What drives the talent upriver these days? It’s the brutal tempo of fashion change in the City, which has orphaned a lot of artists long before they had run out of good things to say; the well-documented vanishing revenues of the industry, which makes paupers of those who would have been doing quite nicely, thank you, only 20 years ago; the undeniable charms and allure of our landscape, our villages and what is left of their idyllic communal myth; and (this most of all) babies. Adorable, swaddled babies are the driver, the bright stars of babies shining like new hope in these dark times: a different hope from stardom, a different dream. Musicians, especially those with prospects, are late breeders. But their audiences had already bailed for upstate. When the rabbit died, they knew where to go, too.

Levon is gone, and while the network of exceptional players he attracted lives on and thrives, the only Grammys landing locally these days are at the No Parking Studio in Rosendale. The fruitful intermingling of local and transplant talent is just a wonderful fact of our lives now. In many ways it’s a more viable and legitimate communal model than the shopworn myth of the ’60s, which was poisoned by more fame- and gender-hierarchy than its apologists like to admit. Unlike then, the “nationals” in this era of diminished expectations and per force grounded values are more likely to work and play (and CSA) locally – not just sleep and drink and buy properties here. All this means that, musically at least, this is the best time, by miles, in the history of the local scene. I dare you to disagree. I come armed with a lot of facts and CDs.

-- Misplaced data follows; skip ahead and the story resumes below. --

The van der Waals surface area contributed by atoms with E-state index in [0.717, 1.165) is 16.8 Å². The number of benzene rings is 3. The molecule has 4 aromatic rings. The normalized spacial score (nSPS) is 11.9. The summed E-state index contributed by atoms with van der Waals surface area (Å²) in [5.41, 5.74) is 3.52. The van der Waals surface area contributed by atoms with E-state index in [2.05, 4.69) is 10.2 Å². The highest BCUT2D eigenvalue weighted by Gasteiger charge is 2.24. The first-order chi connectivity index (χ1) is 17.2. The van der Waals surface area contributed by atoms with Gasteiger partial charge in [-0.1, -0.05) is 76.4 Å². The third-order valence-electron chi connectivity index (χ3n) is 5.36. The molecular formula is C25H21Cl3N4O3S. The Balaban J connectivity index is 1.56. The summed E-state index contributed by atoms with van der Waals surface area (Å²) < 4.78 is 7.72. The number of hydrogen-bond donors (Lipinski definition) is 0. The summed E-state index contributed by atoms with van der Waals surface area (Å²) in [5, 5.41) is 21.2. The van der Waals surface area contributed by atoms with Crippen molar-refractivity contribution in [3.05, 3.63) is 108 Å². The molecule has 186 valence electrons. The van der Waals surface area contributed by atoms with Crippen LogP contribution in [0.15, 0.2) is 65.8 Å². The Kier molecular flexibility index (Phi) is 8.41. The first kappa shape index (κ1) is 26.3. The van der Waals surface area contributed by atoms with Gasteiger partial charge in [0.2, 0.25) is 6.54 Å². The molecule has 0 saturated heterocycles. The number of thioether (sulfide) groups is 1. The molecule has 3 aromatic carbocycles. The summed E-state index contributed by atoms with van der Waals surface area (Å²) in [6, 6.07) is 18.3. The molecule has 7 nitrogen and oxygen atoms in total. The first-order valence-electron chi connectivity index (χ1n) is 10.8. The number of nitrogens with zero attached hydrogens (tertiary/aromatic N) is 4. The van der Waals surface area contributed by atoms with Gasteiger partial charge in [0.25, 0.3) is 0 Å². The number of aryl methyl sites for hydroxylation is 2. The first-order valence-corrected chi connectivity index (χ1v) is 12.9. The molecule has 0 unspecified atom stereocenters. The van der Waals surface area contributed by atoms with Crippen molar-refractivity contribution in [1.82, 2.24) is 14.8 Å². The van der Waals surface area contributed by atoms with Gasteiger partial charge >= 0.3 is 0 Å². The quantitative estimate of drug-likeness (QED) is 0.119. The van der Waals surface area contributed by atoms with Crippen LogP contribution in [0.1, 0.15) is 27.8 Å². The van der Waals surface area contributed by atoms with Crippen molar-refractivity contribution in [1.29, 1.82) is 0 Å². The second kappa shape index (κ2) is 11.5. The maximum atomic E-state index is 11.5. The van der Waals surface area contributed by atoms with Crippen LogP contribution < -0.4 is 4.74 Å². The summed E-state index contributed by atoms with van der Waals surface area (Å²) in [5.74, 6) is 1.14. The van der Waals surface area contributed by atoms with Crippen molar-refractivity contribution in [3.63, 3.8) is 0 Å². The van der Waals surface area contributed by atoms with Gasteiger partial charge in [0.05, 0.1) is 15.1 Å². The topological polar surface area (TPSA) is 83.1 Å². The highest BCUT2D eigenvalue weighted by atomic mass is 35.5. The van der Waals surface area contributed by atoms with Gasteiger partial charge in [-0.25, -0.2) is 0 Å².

Meanwhile, while factions of the Woodstock guard rather quaintly mull over who might be “next” from their stable and their auspices, the mid-Hudson Valley has already produced a nationally blipping “next” in the form of such exuberant indie bands as PWR BTTM, Diet Cig and several others. Those kids really couldn’t tell you the difference between Woodstock and Bethel, or be persuaded that it matters. But they’ve mostly all moved to Brooklyn now, anyway. We’ll keep some cottages warm for them and their studios (and their babies if they be breeders, due date sometime around 2030).